Supreme Court

Sen. Patrick Leahy says GOP leaders are blocking the release of key information concerning allegations of sexual assault brought against Supreme Court nominee Brett Kavanaugh
Manuel Balce Ceneta / Associated Press

Sen. Patrick Leahy is accusing Senate Republican leaders of trying to block an investigation into the facts around allegations of sexual assault that have been brought against U.S. Supreme Court nominee Brett Kavanaugh.

U.S. Supreme Court Justice nominee Brett Kavanaugh looks at notes during the third day of his confirmation hearings on Capitol Hill.
Jacquelyn Martin / Associated Press

It's day four of the Senate Judiciary Committee's confirmation hearings on the U.S. Supreme Court nomination of Judge Brett Kavanaugh.

Sen. Patrick Leahy is the senior member of two Senate committees that are investigating possible ties between the Trump campaign and Russian officials
Susan Walsh / AP File

Sen. Patrick Leahy says the U.S. Senate needs to review the full paper trail involving Judge Brett Kavanaugh, President Trump’s Supreme Court nominee.

President Donald Trump shakes hands with Brett Kavanaugh.
Alex Brandon / Associated Press

Both of Vermont's two U.S. senators are expressing very strong concerns about President Donald Trump's nominee to the U.S. Supreme Court.

Updated at 9:28 p.m. ET

President Trump has chosen Brett Kavanaugh to fill the Supreme Court vacancy left by retiring Justice Anthony Kennedy. If confirmed, Trump's choice would solidify the high court's conservative majority and continue the president's push to shift the federal bench to the right.

Trump announced his choice with a prime-time address from the White House East Room.

Illinois Gov. Bruce Rauner gives a thumbs up outside the Supreme Court, Wednesday, in Washington. The Supreme Court ruled Wednesday that government workers can't be forced to contribute to labor unions that represent them in collective bargaining.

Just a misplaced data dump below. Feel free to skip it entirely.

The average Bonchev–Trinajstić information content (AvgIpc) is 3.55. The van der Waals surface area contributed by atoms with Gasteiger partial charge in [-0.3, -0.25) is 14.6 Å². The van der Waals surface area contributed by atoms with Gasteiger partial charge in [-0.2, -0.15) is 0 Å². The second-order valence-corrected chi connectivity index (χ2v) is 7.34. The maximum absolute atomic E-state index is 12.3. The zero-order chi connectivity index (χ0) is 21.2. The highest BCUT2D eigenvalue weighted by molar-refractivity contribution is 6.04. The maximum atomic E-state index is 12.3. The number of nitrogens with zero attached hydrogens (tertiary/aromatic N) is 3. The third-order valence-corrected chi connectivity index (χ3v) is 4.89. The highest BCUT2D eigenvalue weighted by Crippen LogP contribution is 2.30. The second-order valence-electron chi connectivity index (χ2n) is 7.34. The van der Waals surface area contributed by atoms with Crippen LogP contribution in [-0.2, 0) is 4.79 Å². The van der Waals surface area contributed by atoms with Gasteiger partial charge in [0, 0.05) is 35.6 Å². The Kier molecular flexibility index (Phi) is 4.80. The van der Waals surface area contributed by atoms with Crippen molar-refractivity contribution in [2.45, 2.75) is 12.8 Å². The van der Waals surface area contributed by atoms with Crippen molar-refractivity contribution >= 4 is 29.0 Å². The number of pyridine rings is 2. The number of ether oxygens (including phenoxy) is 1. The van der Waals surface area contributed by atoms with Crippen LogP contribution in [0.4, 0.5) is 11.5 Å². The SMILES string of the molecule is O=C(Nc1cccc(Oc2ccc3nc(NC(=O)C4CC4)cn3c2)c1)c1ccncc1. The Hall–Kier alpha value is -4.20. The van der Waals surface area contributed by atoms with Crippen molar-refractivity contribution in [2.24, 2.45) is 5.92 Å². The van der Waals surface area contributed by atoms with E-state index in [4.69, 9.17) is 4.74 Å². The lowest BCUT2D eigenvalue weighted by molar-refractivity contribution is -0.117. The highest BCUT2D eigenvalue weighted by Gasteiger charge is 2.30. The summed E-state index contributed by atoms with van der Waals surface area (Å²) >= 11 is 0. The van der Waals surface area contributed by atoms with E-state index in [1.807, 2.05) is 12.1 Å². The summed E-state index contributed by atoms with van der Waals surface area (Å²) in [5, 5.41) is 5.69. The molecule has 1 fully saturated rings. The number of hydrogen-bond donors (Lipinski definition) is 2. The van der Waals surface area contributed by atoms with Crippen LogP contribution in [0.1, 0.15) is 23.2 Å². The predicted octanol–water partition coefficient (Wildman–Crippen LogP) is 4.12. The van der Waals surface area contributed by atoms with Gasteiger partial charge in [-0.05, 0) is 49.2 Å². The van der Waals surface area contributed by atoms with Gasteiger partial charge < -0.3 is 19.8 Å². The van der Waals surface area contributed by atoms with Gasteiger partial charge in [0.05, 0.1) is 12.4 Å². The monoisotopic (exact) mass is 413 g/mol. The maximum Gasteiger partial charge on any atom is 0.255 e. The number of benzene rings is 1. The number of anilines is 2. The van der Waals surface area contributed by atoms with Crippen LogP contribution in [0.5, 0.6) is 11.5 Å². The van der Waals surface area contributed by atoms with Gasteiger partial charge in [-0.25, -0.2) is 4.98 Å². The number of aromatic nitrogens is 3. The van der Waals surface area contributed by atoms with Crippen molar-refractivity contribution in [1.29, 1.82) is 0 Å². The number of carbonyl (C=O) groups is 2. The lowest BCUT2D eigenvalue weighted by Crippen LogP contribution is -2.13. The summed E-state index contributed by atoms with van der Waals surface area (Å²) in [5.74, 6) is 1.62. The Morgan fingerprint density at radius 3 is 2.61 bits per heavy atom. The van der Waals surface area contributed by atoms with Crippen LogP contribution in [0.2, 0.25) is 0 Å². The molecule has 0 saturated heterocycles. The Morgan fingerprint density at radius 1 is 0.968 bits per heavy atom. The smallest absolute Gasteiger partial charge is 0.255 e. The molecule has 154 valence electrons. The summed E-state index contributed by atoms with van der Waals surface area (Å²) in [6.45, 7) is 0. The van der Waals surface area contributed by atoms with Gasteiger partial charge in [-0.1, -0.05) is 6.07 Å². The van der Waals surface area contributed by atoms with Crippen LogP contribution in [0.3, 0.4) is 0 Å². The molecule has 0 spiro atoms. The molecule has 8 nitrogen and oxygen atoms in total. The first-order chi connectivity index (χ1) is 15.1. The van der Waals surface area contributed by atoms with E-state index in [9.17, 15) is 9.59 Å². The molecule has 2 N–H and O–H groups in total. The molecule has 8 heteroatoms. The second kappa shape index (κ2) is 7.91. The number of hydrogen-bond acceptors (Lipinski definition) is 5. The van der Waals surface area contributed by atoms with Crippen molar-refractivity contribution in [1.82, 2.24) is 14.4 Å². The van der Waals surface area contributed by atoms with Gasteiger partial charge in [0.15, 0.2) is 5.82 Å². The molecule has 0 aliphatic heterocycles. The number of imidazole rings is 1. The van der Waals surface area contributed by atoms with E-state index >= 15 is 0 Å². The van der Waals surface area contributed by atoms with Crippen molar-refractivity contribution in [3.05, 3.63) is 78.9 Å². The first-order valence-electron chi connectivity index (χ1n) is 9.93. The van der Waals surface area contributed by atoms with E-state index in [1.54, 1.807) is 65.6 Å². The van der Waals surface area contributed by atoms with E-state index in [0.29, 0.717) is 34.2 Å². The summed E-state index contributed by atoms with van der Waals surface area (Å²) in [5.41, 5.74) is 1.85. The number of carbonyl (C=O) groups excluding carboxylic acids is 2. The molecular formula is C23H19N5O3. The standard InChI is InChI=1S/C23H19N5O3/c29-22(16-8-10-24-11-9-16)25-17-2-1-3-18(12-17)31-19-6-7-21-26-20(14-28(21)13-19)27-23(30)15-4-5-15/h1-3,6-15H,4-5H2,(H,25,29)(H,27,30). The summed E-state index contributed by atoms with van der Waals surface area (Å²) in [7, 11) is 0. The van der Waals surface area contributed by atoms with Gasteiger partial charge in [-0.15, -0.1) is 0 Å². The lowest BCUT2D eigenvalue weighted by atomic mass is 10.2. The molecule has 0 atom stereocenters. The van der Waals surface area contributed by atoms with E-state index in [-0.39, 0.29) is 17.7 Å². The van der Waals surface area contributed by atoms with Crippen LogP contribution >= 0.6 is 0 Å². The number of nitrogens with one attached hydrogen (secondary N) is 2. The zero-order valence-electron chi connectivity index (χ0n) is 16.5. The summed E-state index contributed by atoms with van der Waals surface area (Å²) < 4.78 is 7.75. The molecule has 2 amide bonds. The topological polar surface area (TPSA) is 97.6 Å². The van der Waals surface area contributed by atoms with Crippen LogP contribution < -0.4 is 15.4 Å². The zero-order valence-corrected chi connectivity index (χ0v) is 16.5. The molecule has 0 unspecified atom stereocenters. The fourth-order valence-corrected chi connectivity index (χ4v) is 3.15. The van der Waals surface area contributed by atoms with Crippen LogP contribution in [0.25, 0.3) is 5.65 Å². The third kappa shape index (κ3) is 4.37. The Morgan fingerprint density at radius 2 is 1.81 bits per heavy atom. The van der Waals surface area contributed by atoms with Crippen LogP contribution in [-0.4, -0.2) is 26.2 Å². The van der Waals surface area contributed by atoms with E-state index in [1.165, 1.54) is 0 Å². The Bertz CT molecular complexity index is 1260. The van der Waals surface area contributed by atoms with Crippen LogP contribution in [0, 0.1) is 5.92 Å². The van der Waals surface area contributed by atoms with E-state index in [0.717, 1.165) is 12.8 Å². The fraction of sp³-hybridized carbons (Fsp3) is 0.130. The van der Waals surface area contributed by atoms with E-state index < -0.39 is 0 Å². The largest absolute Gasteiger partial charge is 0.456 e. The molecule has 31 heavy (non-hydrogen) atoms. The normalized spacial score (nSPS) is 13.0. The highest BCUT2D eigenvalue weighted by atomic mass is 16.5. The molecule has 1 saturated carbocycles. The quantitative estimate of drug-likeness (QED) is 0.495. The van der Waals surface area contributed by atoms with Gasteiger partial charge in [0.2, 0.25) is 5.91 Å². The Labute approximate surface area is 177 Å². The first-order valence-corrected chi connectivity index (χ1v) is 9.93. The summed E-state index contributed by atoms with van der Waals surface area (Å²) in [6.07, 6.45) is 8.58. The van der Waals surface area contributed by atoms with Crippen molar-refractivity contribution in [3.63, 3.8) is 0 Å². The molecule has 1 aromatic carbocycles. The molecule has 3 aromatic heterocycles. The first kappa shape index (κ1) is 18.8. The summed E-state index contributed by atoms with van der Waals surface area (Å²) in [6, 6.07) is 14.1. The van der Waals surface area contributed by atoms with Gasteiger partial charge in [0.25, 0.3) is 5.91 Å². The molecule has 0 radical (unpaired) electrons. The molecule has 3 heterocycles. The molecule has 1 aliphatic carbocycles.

Andrew Harnik / AP

Public-sector unions in Vermont are denouncing Wednesday's Supreme Court decision that says nonunion members cannot be asked to help pay for collective bargaining.

The Vermont Supreme Court. The Vermont Supreme Court overturned the conviction of a man who left KKK recruitment flyers at the Burlington homes of two women of color. The court said the state failed to prove the action constituted an immediate threat.
John Dillon / VPR File

The Vermont Supreme Court has ruled in favor of a Vermont inmate who claims the state violated the law when it awarded a contract for telephone services provided to inmates.

fstop123 / iStock

Child abuse and neglect cases are overwhelming the Family Division of the Vermont Court system, a situation that Court Administrator Patricia Gabel says, “has stretched existing resources to the breaking point."

Among June’s Supreme Court releases was a short per curium ruling in Hernández v. Mesa. It didn’t get much coverage – the Justices basically sent everything back to the lower court. But, the case itself raised some of the most controversial questions of the term … and the Court’s attempt to avoid answering them spoke volumes.

Senator Bernie Sanders says he strongly supports a decision by Democratic Senate leaders to filibuster, or indefinitely block, consideration of President Trump's nominee to the U.S. Supreme Court.

Pablo Martinez Monsivais / Associated Press file

Vermont's two U.S. senators are opposing Neil Gorsuch, President Trump's pick to the Supreme Court. But the Senate is also on the verge of changing how it considers such controversial nominations in the future.

J. Scott Applewhite / AP

Both of Vermont's U.S. senators, Patrick Leahy and Bernie Sanders, say they plan to question President Trump's nominee to the Supreme Court, Neil Gorsuch, on a number of specific issues.

Jacquelyn Martin / AP

The state of Vermont wants access to the claims data of companies that fund their own health insurance plans. But not all of them are willing to hand it over. And the U.S. Supreme Court has agreed to resolve a legal dispute that could have national impacts on health care reform.

Susan Walsh / AP File

This spring, the U.S. Supreme Court will take up two questions of same-sex marriage: whether states should be permitted to ban it, and whether they must recognize same-sex marriages from other states. 

Taylor Dobbs / VPR

The city of Burlington is no longer enforcing an ordinance that prohibits people from demonstrating or protesting within a 35-foot buffer zone surrounding family planning clinics. The city ordinance is similar to a Massachusetts law that was struck down last week by the U.S. Supreme Court.